For outdoor car shows, car meets or walking the streets, the light is changing and the action is dynamic. In these situations it's totally cool to use automatic mode (like you probably have been).

Why use anything else?

Aperture Priority Mode

Why use Aperture Priority Mode?

Remember we talked about "depth of field" in the aperture section?

That's why.

If you want a shallow or a deep depth of field, you can tell the camera.

Set your camera on Aperture Priority Mode.

Set the aperture you want.

Your camera will adjust the shutter speed.


This is almost automatic mode.

Shutter Priority Mode

Why use Shutter Priority Mode?

Remember we talked about "freezing and blurring" motion in the shutter section?

That's why.

You set the Shutter, and your camera will adjust the aperture.

Again, this is almost automatic mode. All you have to do is set the shutter speed to what you want (scenarios below).

Manual Mode

It's not "manly" mode.

You haven't reached nirvana.

It's just another option.

When your camera is in manual mode, you are the boss.

You call the shots (did you catch that?).

You decide the aperture, shutter speed, and ISO values.

Why use manual mode?

  • You know exactly what you want (because you've done it a thousand times).
  • You have time to think about your shot and experiment.
  • You want something different than what your camera gives you.

If you do enough research you will find that many highly experienced photographers take advantage of the camera's intelligence and use aperture priority or shutter priority.

The goal is to get the job done.

Use whatever mode gets you the shot.


Now you know what exposure is and which settings control it.

You were introduced to the most important camera modes: Aperture Priority and Shutter Priority.

With this knowledge you can develop shooting scenarios.

3. Shooting Scenarios

To make sense of shooting modes, it's easier to think about shooting scenarios.

Choose the mode that will help you achieve what you want.

Here are a few common shooting scenarios that take advantage of the capabilities of your camera.

Scenario: Low Light, Hand Held

The lighting is low.

You don't want to drag around a tripod.

If your camera is on automatic, in low light scenarios, it will choose a slow shutter speed (slower than 1/60 of a second).

This can cause your shots to be out of focus because it's simply too hard to keep your camera still.

Use Shutter Priority.

Set shutter speed to 1/60 of a second.

This ensures your shutter speed will not go too slow (slower than 1/60 of a second).

When shooting hand-held, 1/60 of a second is fast enough to keep your photos sharp, but you still need hold the camera as steady as possible.

If your shots are still too dark, "boost the signal" by cranking the ISO to 800 (or more).

Mode: Shutter Priority.
Shutter speed: to 1/60 of a second.
ISO: 800 (or more if needed)

Scenario: Sweet Blurry Background (Bokeh)

I want the cool look where the car is in focus but the background is super blurry (bokeh).

car photography digital camera basics aperture bokeh
Shallow depth of field. Aperture f/5.6 @ 200mm. Photo by j.wilder.

This technique is great when you want your subject to stand out against the background.

For example, you want to emphasize the gear shift, or the emblem on the steering wheel.

Or a dreamy city scene where the car is sharp and the city lights in the background look like chromafog (I made that up). Yeah, gimme that!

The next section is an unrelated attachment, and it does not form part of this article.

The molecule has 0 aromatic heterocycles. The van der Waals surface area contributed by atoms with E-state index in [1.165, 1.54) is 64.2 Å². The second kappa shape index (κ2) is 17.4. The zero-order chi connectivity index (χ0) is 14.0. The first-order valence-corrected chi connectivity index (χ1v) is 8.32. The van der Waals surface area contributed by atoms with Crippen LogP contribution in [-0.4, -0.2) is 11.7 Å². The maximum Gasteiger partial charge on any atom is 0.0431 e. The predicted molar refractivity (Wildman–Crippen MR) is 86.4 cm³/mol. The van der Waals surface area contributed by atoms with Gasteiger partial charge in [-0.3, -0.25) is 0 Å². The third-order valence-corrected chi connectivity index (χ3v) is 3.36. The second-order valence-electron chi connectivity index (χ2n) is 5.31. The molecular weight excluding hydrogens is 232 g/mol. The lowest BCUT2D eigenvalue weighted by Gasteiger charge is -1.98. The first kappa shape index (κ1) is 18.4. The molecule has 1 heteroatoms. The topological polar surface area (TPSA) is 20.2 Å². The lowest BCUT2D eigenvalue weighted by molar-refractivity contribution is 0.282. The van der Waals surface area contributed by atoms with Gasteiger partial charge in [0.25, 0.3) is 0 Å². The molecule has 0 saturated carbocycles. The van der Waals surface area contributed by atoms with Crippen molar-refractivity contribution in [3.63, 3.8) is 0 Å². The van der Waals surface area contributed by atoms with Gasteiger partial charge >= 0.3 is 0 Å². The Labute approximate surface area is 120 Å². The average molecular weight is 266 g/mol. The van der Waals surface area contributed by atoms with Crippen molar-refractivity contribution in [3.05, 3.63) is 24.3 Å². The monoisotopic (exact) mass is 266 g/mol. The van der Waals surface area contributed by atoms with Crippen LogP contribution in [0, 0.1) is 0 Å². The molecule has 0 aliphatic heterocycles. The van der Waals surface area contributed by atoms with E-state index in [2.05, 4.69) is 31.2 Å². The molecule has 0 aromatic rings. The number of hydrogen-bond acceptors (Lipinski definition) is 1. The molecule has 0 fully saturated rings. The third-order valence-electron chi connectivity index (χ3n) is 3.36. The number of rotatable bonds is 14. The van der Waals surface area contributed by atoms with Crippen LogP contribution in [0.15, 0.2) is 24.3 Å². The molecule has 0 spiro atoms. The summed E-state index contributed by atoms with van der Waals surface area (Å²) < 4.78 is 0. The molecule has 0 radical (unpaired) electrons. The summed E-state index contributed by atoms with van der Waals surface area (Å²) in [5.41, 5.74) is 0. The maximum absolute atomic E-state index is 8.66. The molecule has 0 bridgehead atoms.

Use Aperture Priority.

Set aperture to lowest value lens will allow (f/1.4, f/2, f/2.8, etc).

Mode: Aperture Priority
Shutter speed: f/1.4, f/2, f/2.8, etc.
ISO: 200

Scenario: Moving Car With Motion Blur (panning)

I want a sharp photo of a moving car and have the background to show movement (motion blur).

car photography digital camera basics aperture panning
Panning. Photo by j.wilder.

This is called panning and it will take practice and you will probably get a lot of photos out of focus. You will have to experiment.

Since the car is moving, you might want change to manual focus and set the focus where the car will be when you shoot.

When panning, hold the camera steady and rotate with your hips, like a water sprinkler.

Use Shutter Priority. Set shutter speed to 1/60 of a second.

Mode: Shutter Priority
Shutter speed: 1/60 of a second
ISO: 100
Tip: Use manual focus if necessary.


Whether it took you ten minutes or an hour, it doesn't matter.

The key is, you didn't avoid it like the plague, and waste years of progress.

Today you learned the secrets.

You obtained the foundational knowledge of modern digital photography.

You learned:

  • Exposure is controlled by adjusting the aperature and shutter speed.
  • ISO can amplify the electronic signal if you don't have enough natural light.
  • Aperture controls depth of field, which can give you nice blurry background (bokeh) or keep the whole scene in focus.
  • Shutter speed can freeze motion or blur motion.
  • Aperture priority and shutter priority are the most important modes to learn first (because you will use them the most!).

Understanding these things will make rest will flow like a Zen garden stream.

Coach Notes

Choose which camera mode works best for you for each given shot.

There is no "professional" mode.

There are insecure axe holes that love to argue.

Don't give a rat's arse what other people say.

Don't defend yourself.

Don't argue.

Just focus on getting the best shot you can.

Play the long game.

One photo is not going to improve your skills.

Think 10,000 photos. Then the next 10,000 photos. And so on.


This article is one in a series of car photography articles. Check out Get in to Car Photography for the complete index of articles.

Keep shooting.

James Wilder

James Wilder is the owner, writer, photographer, designer, and developer of Parked.Photography.